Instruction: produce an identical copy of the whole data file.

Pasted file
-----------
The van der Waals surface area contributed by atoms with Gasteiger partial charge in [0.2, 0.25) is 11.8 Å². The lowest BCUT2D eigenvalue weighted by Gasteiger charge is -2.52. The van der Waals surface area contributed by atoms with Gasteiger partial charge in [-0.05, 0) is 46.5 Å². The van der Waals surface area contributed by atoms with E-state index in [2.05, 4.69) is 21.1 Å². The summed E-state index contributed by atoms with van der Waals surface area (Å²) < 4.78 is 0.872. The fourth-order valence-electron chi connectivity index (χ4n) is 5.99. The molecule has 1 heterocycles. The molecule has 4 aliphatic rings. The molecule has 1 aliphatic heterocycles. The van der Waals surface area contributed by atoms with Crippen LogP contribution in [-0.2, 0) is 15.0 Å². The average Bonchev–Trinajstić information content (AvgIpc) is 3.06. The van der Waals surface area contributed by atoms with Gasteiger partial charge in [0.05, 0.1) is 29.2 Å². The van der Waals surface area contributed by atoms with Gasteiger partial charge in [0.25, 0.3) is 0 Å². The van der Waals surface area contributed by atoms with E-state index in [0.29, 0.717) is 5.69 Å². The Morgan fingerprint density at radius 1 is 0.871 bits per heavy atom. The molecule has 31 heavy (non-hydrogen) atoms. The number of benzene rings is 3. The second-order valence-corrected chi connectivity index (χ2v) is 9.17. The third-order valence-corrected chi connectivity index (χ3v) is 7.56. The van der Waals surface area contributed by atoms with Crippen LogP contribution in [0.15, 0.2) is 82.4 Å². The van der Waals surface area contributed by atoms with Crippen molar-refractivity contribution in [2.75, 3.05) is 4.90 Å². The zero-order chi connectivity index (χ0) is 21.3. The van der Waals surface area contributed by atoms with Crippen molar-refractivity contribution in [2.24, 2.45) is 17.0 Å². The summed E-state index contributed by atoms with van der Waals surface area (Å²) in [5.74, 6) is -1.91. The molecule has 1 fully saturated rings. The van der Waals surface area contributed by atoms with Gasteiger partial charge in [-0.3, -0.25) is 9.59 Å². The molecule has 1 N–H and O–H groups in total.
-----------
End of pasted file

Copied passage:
The van der Waals surface area contributed by atoms with Gasteiger partial charge in [0.2, 0.25) is 11.8 Å². The lowest BCUT2D eigenvalue weighted by Gasteiger charge is -2.52. The van der Waals surface area contributed by atoms with Gasteiger partial charge in [-0.05, 0) is 46.5 Å². The van der Waals surface area contributed by atoms with E-state index in [2.05, 4.69) is 21.1 Å². The summed E-state index contributed by atoms with van der Waals surface area (Å²) < 4.78 is 0.872. The fourth-order valence-electron chi connectivity index (χ4n) is 5.99. The molecule has 1 heterocycles. The molecule has 4 aliphatic rings. The molecule has 1 aliphatic heterocycles. The van der Waals surface area contributed by atoms with Crippen LogP contribution in [-0.2, 0) is 15.0 Å². The average Bonchev–Trinajstić information content (AvgIpc) is 3.06. The van der Waals surface area contributed by atoms with Gasteiger partial charge in [0.05, 0.1) is 29.2 Å². The van der Waals surface area contributed by atoms with Gasteiger partial charge in [0.25, 0.3) is 0 Å². The van der Waals surface area contributed by atoms with E-state index in [0.29, 0.717) is 5.69 Å². The Morgan fingerprint density at radius 1 is 0.871 bits per heavy atom. The molecule has 31 heavy (non-hydrogen) atoms. The number of benzene rings is 3. The second-order valence-corrected chi connectivity index (χ2v) is 9.17. The third-order valence-corrected chi connectivity index (χ3v) is 7.56. The van der Waals surface area contributed by atoms with Crippen LogP contribution in [0.15, 0.2) is 82.4 Å². The van der Waals surface area contributed by atoms with Crippen molar-refractivity contribution in [2.75, 3.05) is 4.90 Å². The zero-order chi connectivity index (χ0) is 21.3. The van der Waals surface area contributed by atoms with Crippen molar-refractivity contribution in [2.24, 2.45) is 17.0 Å². The summed E-state index contributed by atoms with van der Waals surface area (Å²) in [5.74, 6) is -1.91. The molecule has 1 fully saturated rings. The van der Waals surface area contributed by atoms with Gasteiger partial charge in [-0.3, -0.25) is 9.59 Å². The molecule has 1 N–H and O–H groups in total.